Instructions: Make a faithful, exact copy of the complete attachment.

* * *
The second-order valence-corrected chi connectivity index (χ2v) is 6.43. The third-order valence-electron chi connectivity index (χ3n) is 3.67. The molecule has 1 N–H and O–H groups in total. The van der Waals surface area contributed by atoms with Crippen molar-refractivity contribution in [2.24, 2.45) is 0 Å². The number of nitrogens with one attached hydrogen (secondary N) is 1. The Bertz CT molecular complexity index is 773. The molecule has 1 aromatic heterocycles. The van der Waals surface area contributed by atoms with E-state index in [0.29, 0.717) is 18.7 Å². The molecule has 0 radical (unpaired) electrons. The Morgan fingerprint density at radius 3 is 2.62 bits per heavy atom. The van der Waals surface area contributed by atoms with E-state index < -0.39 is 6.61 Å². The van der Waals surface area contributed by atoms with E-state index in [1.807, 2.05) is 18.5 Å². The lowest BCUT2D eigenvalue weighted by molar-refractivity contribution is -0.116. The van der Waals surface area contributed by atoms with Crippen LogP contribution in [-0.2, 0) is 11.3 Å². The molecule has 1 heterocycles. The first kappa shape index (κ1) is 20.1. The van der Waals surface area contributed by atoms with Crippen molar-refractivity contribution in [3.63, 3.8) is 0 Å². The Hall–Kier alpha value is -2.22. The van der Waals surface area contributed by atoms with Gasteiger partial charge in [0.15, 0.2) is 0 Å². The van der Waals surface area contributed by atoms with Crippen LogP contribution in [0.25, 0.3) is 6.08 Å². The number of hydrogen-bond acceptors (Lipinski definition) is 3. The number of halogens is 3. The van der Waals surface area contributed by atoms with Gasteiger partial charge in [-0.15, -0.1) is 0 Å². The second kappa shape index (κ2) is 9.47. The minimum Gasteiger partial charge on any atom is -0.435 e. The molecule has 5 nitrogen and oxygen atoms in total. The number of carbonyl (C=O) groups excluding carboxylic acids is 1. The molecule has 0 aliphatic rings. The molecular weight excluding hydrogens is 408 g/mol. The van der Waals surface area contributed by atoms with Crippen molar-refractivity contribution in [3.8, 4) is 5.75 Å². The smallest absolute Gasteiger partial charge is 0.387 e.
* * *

The second-order valence-corrected chi connectivity index (χ2v) is 6.43. The third-order valence-electron chi connectivity index (χ3n) is 3.67. The molecule has 1 N–H and O–H groups in total. The van der Waals surface area contributed by atoms with Crippen molar-refractivity contribution in [2.24, 2.45) is 0 Å². The number of nitrogens with one attached hydrogen (secondary N) is 1. The Bertz CT molecular complexity index is 773. The molecule has 1 aromatic heterocycles. The van der Waals surface area contributed by atoms with E-state index in [0.29, 0.717) is 18.7 Å². The molecule has 0 radical (unpaired) electrons. The Morgan fingerprint density at radius 3 is 2.62 bits per heavy atom. The van der Waals surface area contributed by atoms with E-state index < -0.39 is 6.61 Å². The van der Waals surface area contributed by atoms with E-state index in [1.807, 2.05) is 18.5 Å². The lowest BCUT2D eigenvalue weighted by molar-refractivity contribution is -0.116. The van der Waals surface area contributed by atoms with Crippen LogP contribution in [-0.2, 0) is 11.3 Å². The molecule has 1 heterocycles. The first kappa shape index (κ1) is 20.1. The van der Waals surface area contributed by atoms with Crippen molar-refractivity contribution in [3.63, 3.8) is 0 Å². The Hall–Kier alpha value is -2.22. The van der Waals surface area contributed by atoms with Gasteiger partial charge in [0.15, 0.2) is 0 Å². The van der Waals surface area contributed by atoms with Crippen LogP contribution in [0.25, 0.3) is 6.08 Å². The number of hydrogen-bond acceptors (Lipinski definition) is 3. The number of halogens is 3. The van der Waals surface area contributed by atoms with Gasteiger partial charge in [-0.15, -0.1) is 0 Å². The second kappa shape index (κ2) is 9.47. The minimum Gasteiger partial charge on any atom is -0.435 e. The molecule has 5 nitrogen and oxygen atoms in total. The number of carbonyl (C=O) groups excluding carboxylic acids is 1. The molecule has 0 aliphatic rings. The molecular weight excluding hydrogens is 408 g/mol. The van der Waals surface area contributed by atoms with Crippen molar-refractivity contribution in [3.8, 4) is 5.75 Å². The smallest absolute Gasteiger partial charge is 0.387 e.